Investigating Purchasing . . . Markov, MTD and MTDg Models
 FORTHCOMING IN EUROPEAN JOURNAL OF OPERATIONAL RESEARCH
, 2003
"... In the past, several authors have found evidence for the existence of a priority pattern of acquisition for durable goods, as well as for financial services. Its usefulness lies in the fact that if the position of a particular customer in this acquisition sequence is known, one can predict what serv ..."
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In the past, several authors have found evidence for the existence of a priority pattern of acquisition for durable goods, as well as for financial services. Its usefulness lies in the fact that if the position of a particular customer in this acquisition sequence is known, one can predict what service will be acquired next by that customer. In this paper, we analyse purchase sequences of financial services to identify crossselling opportunities as part of a CRM (customer relationship management). Hereby, special attention is paid to transitions, which might encourage bank or insurance only customers to become financial services customers. We introduce the Mixture Transition Distribution model (MTD) as a parsimonious alternative to the Markov model for use in the analysis of marketing problems. An interesting extension on the MTD model is the MTDg model, which is able to represent situations where the relationship between each lag and the current state differs. We illustrate the MTD and MTDg model on acquisition sequences of customers of a major financialservices company and compare the fit of these models with that of the corresponding Markov model. Our results are in favor of the MTD and MTDg models. Therefore, the MTD as well as the MTDg transition matrices are investigated in order to reveal crosssell opportunities. The results are of great value to the product managers as they clarify the customer flows among product groups. In some cases, the lagspecific transition matrices of the MTDg model are better for the guidance of crosssell actions than the general transition matrix of the MTD model.
Preprint of Chapter 33 (pp. 501–513) in Sage Handbook on Social Network Analysis, edited by John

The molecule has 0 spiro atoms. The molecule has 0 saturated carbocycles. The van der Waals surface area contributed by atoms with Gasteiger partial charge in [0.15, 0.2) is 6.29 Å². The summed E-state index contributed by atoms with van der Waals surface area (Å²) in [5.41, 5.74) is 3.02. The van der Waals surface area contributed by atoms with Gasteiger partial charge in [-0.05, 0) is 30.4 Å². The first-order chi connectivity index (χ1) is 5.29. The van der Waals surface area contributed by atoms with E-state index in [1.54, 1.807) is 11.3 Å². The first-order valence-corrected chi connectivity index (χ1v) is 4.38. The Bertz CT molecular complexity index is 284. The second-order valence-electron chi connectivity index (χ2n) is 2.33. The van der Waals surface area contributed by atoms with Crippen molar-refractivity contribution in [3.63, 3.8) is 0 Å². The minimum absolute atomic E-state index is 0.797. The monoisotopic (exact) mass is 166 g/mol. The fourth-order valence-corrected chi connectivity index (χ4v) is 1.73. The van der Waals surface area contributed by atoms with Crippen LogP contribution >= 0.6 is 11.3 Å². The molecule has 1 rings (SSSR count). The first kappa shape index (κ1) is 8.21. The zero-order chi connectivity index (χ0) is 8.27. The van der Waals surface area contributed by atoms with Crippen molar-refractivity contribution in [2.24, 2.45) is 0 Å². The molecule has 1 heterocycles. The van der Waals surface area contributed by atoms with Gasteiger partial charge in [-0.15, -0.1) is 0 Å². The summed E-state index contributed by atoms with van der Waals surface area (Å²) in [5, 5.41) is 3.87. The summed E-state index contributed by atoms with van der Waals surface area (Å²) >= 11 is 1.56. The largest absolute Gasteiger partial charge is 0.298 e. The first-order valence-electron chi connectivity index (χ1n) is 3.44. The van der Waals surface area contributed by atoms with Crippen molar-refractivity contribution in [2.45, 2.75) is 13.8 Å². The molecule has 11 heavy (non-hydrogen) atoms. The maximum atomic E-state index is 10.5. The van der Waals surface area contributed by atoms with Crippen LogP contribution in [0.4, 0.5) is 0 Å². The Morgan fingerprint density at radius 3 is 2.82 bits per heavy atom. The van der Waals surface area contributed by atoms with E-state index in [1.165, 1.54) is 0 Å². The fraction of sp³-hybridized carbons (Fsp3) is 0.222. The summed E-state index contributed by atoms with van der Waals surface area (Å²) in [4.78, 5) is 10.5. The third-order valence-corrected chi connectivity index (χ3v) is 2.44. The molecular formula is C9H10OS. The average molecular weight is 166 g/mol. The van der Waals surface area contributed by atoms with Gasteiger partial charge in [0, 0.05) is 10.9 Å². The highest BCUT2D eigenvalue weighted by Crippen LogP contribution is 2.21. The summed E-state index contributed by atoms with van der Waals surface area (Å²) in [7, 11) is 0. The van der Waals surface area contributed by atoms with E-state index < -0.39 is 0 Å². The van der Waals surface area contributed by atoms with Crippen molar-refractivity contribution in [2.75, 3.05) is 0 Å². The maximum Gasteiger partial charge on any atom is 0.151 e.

, 2011
"... Dynamic ideas have been pursued in much of Social Network Analysis. Network dynamics is important for domains ranging from friendship networks (e.g., Pearson and West, 2003; Burk, et al., 2007) to, for example, interorganizational networks (see the review articles Borgatti and Foster, 2003; Brass e ..."
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Dynamic ideas have been pursued in much of Social Network Analysis. Network dynamics is important for domains ranging from friendship networks (e.g., Pearson and West, 2003; Burk, et al., 2007) to, for example, interorganizational networks (see the review articles Borgatti and Foster, 2003; Brass et al., 2004). However, formal models of analysis, both in the tradition of discrete mathematics and in the tradition of statistical inference, have for a long time focused mainly on single (i.e., crosssectional) methods of analysis. Some history: empirical research Important early longitudinal network studies were those by Nordlie (1958) and Newcomb (1961) who studied friendships in a college fraternity based on the empirical data collected; Coleman’s (1961) Adolescent Society study with friendship data in 10 schools and 9,702 individuals; Kapferer’s (1972) study of observed interactions in a tailor shop in Zambia (then Northern Rhodesia) over a period of ten months, in a period of industrial conflict; Sampson’s (1969) Ph.D. dissertation on the developments of the relations in a group of 18 monks in a monastery; and the study by Hallinan with seven